Once it has identified an app, it produces a range of statistics, such as risk scores, based on the data that the app uses and acquires. The latter is important because few people realise what is taken by apps when you utilise their AI features. This generates a serious security risk.

App owners will point out that their apps have a privacy policy that says what data they collect. However, in a world dominated by SaaS products, few people, even inside security teams, bother to read the privacy policies.


Data used by AI-enabled apps is fully audited. It is not just a case of the volume of data and where it is stored. AIM captures the prompts used with the apps. It allows organisations to review all prompts and see if they comply with corporate policies.

Of particular interest is the claim that it identifies malicious prompts to identify gen AI attacks. It then aligns those prompts with the type of data that it detects being used to provide a detailed picture of risk. For many organisations, this is potentially the first sign they have of any problems.


Auditing is a key part of enforcing policy and compliance. AIM captures all the data used by the AI and in the prompts. It then aligns that data with a range of compliance laws, including GDPR, the EU AI Act, the US AI Executive Order, the NYC AI Bias Law and others.

It will be interesting to see how well that captured data aligns with the various pieces of legislation and how it interprets that data. For example, how does it detect bias? This is an observability issue and is not just about the AI but the underlying data set. The website gives no indication of how to identify bias in core data. Without that, it is questionable as to how effective it will be in identifying bias introduced by the AI.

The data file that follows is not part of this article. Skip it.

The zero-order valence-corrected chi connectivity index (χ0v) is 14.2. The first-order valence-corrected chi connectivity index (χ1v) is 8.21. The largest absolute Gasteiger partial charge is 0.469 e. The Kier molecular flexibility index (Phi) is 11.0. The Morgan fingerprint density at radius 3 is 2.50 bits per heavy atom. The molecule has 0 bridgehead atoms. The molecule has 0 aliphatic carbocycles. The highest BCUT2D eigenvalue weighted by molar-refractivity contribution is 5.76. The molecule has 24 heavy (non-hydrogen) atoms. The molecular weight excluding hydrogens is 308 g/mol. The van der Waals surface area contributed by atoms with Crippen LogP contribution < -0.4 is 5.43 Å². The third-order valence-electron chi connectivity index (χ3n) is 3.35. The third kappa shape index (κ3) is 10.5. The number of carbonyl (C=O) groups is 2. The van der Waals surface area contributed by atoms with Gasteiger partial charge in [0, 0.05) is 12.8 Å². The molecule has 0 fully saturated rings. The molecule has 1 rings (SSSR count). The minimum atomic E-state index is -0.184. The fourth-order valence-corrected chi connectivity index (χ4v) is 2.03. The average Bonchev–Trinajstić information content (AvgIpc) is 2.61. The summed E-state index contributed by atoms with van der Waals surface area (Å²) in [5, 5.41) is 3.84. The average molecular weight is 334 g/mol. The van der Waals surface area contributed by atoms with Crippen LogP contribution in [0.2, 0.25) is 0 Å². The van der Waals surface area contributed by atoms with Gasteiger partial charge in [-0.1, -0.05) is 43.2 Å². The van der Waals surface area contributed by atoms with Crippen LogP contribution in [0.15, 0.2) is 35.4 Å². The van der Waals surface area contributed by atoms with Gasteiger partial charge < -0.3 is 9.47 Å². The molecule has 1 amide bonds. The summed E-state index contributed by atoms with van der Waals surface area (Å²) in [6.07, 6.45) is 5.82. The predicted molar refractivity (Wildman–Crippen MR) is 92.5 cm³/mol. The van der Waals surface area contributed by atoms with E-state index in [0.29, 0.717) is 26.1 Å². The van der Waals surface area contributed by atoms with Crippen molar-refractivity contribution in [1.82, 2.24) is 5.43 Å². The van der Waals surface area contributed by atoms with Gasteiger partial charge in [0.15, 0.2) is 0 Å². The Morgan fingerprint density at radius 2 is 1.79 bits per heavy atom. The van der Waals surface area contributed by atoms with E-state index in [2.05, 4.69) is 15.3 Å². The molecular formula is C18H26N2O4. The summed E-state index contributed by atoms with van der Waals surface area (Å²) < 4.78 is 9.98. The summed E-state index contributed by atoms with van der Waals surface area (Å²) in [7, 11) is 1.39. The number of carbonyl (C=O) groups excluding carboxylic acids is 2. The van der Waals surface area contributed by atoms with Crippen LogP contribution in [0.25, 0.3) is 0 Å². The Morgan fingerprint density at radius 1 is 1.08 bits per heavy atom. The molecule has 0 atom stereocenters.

This is the least well-explained part of the AIM solution. It talks about securely connecting data assets to your organisational LLM. That implies that it is aimed at internal projects. If it is monitoring external app AI-enablement tools, there is no guarantee that there are organisational LLMs in place.

Of more interest is the claim that it will help organisations establish gen AI security best practices with the models you use and build. Once again, this seems aimed at your own LLMs and not how to establish security controls on third-party applications.

Enterprise Times: What does this mean?

Solving the challenge of gen AI in the enterprise is something that a number of vendors are trying to address. Some vendors focus on the quality and security of the underlying data. Others are helping customers build internal gen AI solutions based solely on their own data. Where those solutions need to be enhanced, they provide the means to get data from outside, but mark it as being external data.

AIM Security is approaching this in the same way as any traditional security company. It has built a security platform and is using that to manage data security, privacy and risk. It wants to be the trusted AI security ally that security teams will rely on. However, as already noted, there are a number of unanswered questions at the moment.

Despite those questions, AIM Security is going to find a ready market, especially as customers go through a POC and discover how much AI-enablement already exists in their organisation.